By William R. Connolly, University of Evansville
This article was originally located at: http://cedar.evansville.edu/
Stoicism was one of the most important and influential traditions in the philosophy of the Hellenistic world. It claimed the adherence of a large portion of the educated persons in the Graeco-Roman world. It had considerable influence on the development of early Christianity. The Roman Stoics, Epictetus, Seneca, and Marcus Aurelius were widely read and absorbed by the Western cultural tradition. Indeed, the very word 'stoic' has, in the popular sense, become synonymous with 'philosophical' and has come to represent that courage and calmness in the face of adverse and trying circumstances which was the hallmark of the ancient Stoics.
A restored stoa and famous Stoics.
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A restored stoa
Zeno of Citium
Chrysippus of Soli
Lucius Annaeus Seneca
It is one of the ironies of history that Alexander, once a student of Aristotle, was in large part responsible for undermining the Hellenic political climate to which the classical Greek thought of Plato and Aristotle was inextricably tied. As the free city-state of Hellenic Greece gave way to the empire of the Hellenistic world, the sharp distinction between Greek and barbarian was replaced by the more cosmopolitan view reflective of Stoicism. Persons were less citizens of their particular city-states than citizens of the empire. It is to be expected that philosophy would reflect this change, and that is what we find in the philosophical schools of the Hellenistic period. Interest shifted from the speculative systems of classical Greece to a concern for the individual's well-being in the more complex cultural environment of the Hellenistic period. Given its particularly ethical interest, it is not surprising that Stoicism borrowed many of its cosmological and metaphysical ideas from earlier, pre-Socratic philosophers. While the Epicureans adopted the atomism of Democritus, the Stoics borrowed their cosmology from Heraclitus.
Its founder, Zeno (c 336-264 BCE) (not to be confused with the Eleatic Zeno), discussed philosophical ideas at the agora in the Stoa Poikile, Painted Colonnade, or porch and thus his followers came to be called Stoics or "philosophers of the porch". Like so many others, Zeno was impressed with the thought and character of Socrates. Interpreting the Socratic model from the point of view of the Cynics, Antisthenes, Diogenes, and Crates of Thebes, of whom Zeno was for a time a disciple, Zeno admired most in Socrates his strength of character and independence of external circumstances. From Zeno's point of view, virtue resided not in external fortune, wealth, honor, and the like, but in self-sufficiency and a kind of rational ordering of intention.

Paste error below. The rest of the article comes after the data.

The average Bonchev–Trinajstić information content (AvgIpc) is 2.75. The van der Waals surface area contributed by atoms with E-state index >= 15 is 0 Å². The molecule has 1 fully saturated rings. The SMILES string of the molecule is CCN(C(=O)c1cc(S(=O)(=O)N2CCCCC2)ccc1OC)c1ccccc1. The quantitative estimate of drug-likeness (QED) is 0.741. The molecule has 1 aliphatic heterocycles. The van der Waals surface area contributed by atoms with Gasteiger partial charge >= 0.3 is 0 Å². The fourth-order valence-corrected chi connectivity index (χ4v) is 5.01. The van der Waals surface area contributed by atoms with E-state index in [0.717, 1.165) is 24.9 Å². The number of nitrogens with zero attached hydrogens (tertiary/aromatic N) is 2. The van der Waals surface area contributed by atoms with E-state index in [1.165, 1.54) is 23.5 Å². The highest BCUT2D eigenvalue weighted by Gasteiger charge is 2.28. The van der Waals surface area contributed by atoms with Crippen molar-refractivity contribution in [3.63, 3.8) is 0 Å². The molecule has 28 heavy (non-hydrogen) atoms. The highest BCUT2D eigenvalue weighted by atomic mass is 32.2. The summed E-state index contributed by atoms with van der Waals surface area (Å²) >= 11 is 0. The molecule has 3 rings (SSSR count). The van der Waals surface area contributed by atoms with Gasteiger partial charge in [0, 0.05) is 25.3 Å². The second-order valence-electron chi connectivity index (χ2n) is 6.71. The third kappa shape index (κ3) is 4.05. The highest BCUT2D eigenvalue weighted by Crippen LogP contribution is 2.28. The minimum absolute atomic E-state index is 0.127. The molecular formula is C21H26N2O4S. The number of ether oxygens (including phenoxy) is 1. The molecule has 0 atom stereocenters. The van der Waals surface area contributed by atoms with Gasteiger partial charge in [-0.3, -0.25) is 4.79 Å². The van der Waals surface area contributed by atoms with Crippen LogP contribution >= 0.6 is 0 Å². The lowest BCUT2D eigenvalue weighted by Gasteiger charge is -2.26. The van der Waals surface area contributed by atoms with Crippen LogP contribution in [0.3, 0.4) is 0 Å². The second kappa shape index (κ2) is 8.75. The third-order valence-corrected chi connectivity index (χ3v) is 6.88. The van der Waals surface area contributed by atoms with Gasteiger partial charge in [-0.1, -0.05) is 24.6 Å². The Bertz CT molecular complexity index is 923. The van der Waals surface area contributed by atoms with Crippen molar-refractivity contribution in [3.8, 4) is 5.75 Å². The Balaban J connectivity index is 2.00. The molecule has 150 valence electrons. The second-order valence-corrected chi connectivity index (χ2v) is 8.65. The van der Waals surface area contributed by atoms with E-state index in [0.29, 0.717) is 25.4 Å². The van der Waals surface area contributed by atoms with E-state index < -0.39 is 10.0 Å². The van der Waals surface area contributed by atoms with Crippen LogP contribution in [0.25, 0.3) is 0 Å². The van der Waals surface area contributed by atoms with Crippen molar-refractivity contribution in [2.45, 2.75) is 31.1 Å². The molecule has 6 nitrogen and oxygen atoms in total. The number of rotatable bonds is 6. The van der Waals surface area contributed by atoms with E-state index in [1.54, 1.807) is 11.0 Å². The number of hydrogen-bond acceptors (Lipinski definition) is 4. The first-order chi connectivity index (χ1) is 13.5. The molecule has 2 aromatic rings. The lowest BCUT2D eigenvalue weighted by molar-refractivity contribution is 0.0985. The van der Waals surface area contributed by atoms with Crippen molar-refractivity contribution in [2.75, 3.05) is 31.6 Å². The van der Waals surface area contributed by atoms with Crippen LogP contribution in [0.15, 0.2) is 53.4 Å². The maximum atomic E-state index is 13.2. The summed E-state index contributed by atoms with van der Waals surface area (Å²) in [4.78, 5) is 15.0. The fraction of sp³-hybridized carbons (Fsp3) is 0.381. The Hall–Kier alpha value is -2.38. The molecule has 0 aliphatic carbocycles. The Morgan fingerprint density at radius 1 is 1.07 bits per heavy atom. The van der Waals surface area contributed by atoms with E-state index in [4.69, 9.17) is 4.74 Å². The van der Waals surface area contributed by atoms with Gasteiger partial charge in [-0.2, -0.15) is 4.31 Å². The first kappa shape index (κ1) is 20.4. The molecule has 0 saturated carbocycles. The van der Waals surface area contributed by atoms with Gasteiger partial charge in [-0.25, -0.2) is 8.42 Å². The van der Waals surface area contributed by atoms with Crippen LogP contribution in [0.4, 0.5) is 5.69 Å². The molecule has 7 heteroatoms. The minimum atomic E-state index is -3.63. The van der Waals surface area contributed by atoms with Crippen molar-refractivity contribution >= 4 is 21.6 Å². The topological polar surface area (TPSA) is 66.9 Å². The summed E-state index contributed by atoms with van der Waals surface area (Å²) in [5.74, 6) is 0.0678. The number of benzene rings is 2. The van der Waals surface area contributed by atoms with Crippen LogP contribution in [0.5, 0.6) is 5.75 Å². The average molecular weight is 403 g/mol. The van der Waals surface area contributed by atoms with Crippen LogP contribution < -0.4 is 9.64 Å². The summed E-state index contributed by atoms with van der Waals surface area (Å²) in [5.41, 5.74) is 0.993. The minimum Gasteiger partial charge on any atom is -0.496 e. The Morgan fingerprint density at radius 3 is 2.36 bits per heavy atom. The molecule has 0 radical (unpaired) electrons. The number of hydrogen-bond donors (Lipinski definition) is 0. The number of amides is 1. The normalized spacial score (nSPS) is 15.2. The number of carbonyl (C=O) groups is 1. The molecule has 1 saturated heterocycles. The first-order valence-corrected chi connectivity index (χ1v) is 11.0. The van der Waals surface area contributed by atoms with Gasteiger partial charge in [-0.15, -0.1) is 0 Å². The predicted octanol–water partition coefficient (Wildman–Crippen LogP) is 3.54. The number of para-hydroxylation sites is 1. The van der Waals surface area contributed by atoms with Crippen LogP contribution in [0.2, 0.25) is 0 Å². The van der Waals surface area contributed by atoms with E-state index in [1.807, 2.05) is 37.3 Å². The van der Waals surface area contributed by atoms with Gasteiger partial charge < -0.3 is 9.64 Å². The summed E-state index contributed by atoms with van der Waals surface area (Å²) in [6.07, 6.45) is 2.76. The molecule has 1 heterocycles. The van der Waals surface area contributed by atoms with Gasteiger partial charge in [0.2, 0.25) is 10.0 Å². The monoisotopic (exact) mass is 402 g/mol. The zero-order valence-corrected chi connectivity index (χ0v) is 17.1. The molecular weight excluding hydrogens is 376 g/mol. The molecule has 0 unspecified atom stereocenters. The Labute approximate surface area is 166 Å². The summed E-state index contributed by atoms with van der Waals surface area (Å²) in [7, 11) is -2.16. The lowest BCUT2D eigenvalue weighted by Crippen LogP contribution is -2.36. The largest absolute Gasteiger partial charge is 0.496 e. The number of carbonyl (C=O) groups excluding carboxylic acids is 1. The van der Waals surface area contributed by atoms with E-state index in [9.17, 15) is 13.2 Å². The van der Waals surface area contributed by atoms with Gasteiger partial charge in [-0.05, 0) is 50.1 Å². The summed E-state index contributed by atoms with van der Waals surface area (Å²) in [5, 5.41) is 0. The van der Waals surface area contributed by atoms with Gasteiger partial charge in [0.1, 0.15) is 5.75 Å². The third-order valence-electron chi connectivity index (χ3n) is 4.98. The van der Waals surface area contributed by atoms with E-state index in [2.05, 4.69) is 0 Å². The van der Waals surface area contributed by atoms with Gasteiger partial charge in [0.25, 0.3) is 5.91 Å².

Later Stoics of the Hellenistic period, including Cleanthes of Assos (c 331-233 BCE) and Chrysippus (c281-208 BCE), developed Stoicism as a systematic body of doctrine, complete with a system of logic, epistemology, and cosmology. In logic, the Stoics developed the logic of propositions more recently formalized by Frege and Bertrand Russell. Chrysippus was recognized by his contemporaries as the equal of Aristotle in logic. Stoic epistemology was decidedly empiricist and nominalist in spirit. They rejected both Plato's and Aristotle's notions of form. There are no abstract universals, either apart from particulars, as Plato would have it, or in particular substances, as Aristotle held. Only particular things exist and our knowledge of them is based on the impressions they make upon the soul. Our knowledge of particular objects is therefore based onsense perception, as is our knowledge of our mental states and activities, our soul itself being a material thing.
Metaphysically, the Stoics were materialists. While all that exists is material, nevertheless there are twoprinciples of reality. The passive principle is matter devoid of quality. Borrowing from Heraclitus, the Stoics identified the active principle of reality with the Logos, Reason, or God. Unlike later Christian versions, the Stoic view of the Logos is both materialistic and pantheistic. God has no existence distinct from the rational order of nature and should not be construed as a personal, transcendent deity of the sort essential to later Western theism.
The Stoics were determinists, even fatalists, holding that whatever happens happens necessarily. Not only is the world such that all events are determined by prior events, but the universe is a perfect, rational whole. For all their interests in logic and speculative philosophy, the primary focus of Stoicism is practical and ethical. Knowledge of nature is of instrumental value only. Its value is entirely determined by its role in fostering the life of virtue understood as living in accord with nature. This practical aspect of Stoicism is especially prevalent in the Roman Stoic, Epictetus (c 50-138 CE), who developed the ethical and religious side of Stoicism. This practical side of Stoicism can be understood in terms of a number of key ideas taught by Epictetus. The life of virtue is the life in accordance with nature. Since for the Stoic nature is rational and perfect, the ethical life is a life lived in accordance with the rational order of things. "Do not seek to have events happen as you want them to, but instead want them to happen as they do happen, and your life will go well" (Handbook, ch.8).